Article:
Edison, NJ - Edison firefighters battle an early-morning house fire with live wires down on Heathcote Avenue, Tuesday, October 30, 2012, in the aftermath of Hurricane Sandy. JASON TOWLEN/Home News Tribune / Jason Towlen/Staff Photographer
Power is out to most of Central Jersey as residents begin to wake up to the remnants of Sandy.
PSE&G reports that Hurricane Sandy has impacted more than 1.2 million customers, making it the largest storm in PSE&G history. The walls of water created by the storm surge flooded a large number of substations along the Passaic, Raritan and Hudson rivers, disrupting service for about 462,000 customers in Hudson, Essex and Middlesex counties.
The magnitude of the flooding in contiguous areas is unprecedented, according to the company. PSE&G had to take these stations out of service and will have to wait for the flood waters to recede before officials can assess the damage, dry out the equipment, replace equipment when necessary and re-energize the system to restore service. It will be a slow, painstaking process, according to the company.
PSE&G has assembled a "virtual army" of more than 1,550 technicians -- 600 PSE&G workers and 950 workers from across the country -- plus an additional 600 contractors to cut and remove trees. PSE&G is beginning to dispatch crews this morning now that the high winds have started to subside. In a number of areas, restoration work may be delayed until flood waters recede.
"PSE&G will be working around the clock to assess the damage and restore service," said Ralph LaRossa, PSE&G president. "Given the destructive nature of this storm, however, some customers may be without service for seven or more days. Our urban centers were especially hard hit as a result of substation flooding. One of our first priorities is to get those stations back in service."
Crews helping in the restoration efforts have come from Texas, Indiana, Illinois, Wisconsin, Florida, Missouri, Pennsylvania, Tennessee, Georgia and New Jersey, as well as Canada.
Along Route 27 in Mercer, Middlesex and Somerset counties, in Metuchen in Middlesex and Bridgewater and Somerville in Somerset County, numerous street lights are out, and downed trees are blocking roadways, making driving hazardous.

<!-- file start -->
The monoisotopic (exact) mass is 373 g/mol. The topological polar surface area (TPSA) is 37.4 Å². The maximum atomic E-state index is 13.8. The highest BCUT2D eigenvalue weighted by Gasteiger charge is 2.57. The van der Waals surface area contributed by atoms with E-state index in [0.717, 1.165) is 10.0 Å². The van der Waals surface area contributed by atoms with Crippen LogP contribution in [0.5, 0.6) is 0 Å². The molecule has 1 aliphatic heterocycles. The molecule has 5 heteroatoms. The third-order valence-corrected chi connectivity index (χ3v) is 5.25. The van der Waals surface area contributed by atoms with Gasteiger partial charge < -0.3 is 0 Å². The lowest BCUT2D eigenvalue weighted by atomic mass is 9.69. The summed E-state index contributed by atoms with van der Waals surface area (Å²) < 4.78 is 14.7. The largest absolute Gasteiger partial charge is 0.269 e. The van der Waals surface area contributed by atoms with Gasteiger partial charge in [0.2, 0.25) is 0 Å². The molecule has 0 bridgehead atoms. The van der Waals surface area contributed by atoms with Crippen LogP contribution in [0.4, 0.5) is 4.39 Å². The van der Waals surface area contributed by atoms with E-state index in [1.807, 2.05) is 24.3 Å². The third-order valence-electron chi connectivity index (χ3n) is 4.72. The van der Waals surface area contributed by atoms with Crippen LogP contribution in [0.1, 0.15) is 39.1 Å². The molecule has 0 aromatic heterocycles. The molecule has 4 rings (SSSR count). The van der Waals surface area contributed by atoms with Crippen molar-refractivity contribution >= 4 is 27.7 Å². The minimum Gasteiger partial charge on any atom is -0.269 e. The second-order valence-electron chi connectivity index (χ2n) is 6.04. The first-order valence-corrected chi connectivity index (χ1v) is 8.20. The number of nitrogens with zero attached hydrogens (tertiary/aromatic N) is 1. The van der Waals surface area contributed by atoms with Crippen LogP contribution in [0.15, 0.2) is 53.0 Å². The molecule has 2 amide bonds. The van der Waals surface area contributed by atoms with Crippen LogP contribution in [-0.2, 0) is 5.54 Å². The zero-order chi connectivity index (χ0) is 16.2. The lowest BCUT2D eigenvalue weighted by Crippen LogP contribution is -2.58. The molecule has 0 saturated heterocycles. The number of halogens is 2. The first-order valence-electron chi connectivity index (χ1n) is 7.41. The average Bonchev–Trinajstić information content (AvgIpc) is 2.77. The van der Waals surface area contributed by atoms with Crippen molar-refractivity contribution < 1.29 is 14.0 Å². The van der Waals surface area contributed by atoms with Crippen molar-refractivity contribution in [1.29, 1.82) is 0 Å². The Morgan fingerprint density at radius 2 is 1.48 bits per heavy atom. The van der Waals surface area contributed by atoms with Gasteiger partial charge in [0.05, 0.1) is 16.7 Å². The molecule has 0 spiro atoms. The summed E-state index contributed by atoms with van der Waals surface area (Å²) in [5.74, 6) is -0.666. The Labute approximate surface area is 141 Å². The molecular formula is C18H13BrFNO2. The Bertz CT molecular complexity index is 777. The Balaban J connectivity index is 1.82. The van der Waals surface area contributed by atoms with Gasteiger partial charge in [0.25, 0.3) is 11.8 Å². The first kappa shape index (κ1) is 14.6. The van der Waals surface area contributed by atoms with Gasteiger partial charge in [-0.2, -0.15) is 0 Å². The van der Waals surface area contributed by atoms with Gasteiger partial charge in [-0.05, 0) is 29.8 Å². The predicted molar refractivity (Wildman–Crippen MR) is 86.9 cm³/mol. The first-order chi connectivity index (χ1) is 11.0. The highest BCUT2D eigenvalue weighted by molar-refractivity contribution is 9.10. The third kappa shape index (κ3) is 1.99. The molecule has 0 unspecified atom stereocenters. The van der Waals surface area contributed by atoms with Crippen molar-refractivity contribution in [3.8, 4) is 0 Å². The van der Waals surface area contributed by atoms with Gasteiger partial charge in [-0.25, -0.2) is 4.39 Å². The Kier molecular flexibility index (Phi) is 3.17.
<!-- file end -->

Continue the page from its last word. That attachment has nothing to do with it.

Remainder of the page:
In Edison, firefighters are battling a house fire on Heathcote Avenue. They would not confirm whether live wires were the cause.
Virtually all of New Brunswick is without power, including the Rutgers campus and dorms. A large downed tree is blocking all traffic near the center of College Avenue.
There are no working traffic lights on Route 27 between Henderson Road in Franklin and downtown New Brunswick. There are several downed trees and badly leaning telephone poles on that stretch of roadway and Route 27 is closed south of Henderson Road.
There also is no access being permitted into New Brunswick coming from Easton Avenue in Franklin, and countless road signs and town directional signs are knocked down and blocking parts of roadways.
In Perth Amboy, Mayor Wilda Diaz sent out an advisory this morning saying that there are trees and power lines down throughout the entire city, and that the waterfront sustained severe damage.
"As much as I understand that people want to travel and leave their homes, the State of Emergency on a State and Local level is still in effect," Diaz noted in her statement. "The City and local businesses are all closed due to the lack of power. Residents are directed to stay in their homes for their own safety, while our police and department of public works evaluate the extent of the damage throughout our city."
She asked residents to stay off the road because traffic lights are not operating and many stop signs are missing.
"I strongly urge that you stay in your home and assess the damage of your property," she said.
The Department of Public Works is currently out working clearing roads at this time, to ensure the safe passage of emergency vehicles. Protocol is to clear all major roadways first. Our staff is essentially following snow removal procedures. We ask residents to remember to assist their neighbors and the elderly or those who may require assistance with clearing off their property."
To report downed lines, trees and/or substantial damage, residents are asked to call their local police departments.
PSE&G says it will be ready to respond to outages as soon as it is safe to work in bucket trucks and other equipment. Flooding and downed trees also can make it hard for crews to get to damage locations. The utility is working closely with towns and counties to clear roads.
The number of utility workers and contractors who will be restoring service once the strong winds subside is now at 1,550 - 950 of them from outside New Jersey to assist PSE&G's own contingent of 600 linemen. PSE&G has also secured 526 tree contractors to clear damaged trees and limbs from power lines. Crews have been arriving from Texas, Indiana, Illinois, Wisconsin, Florida, Missouri, Pennsylvania, Tennessee, Georgia and New Jersey, as well as Canada.
My Central Jersey Staff Report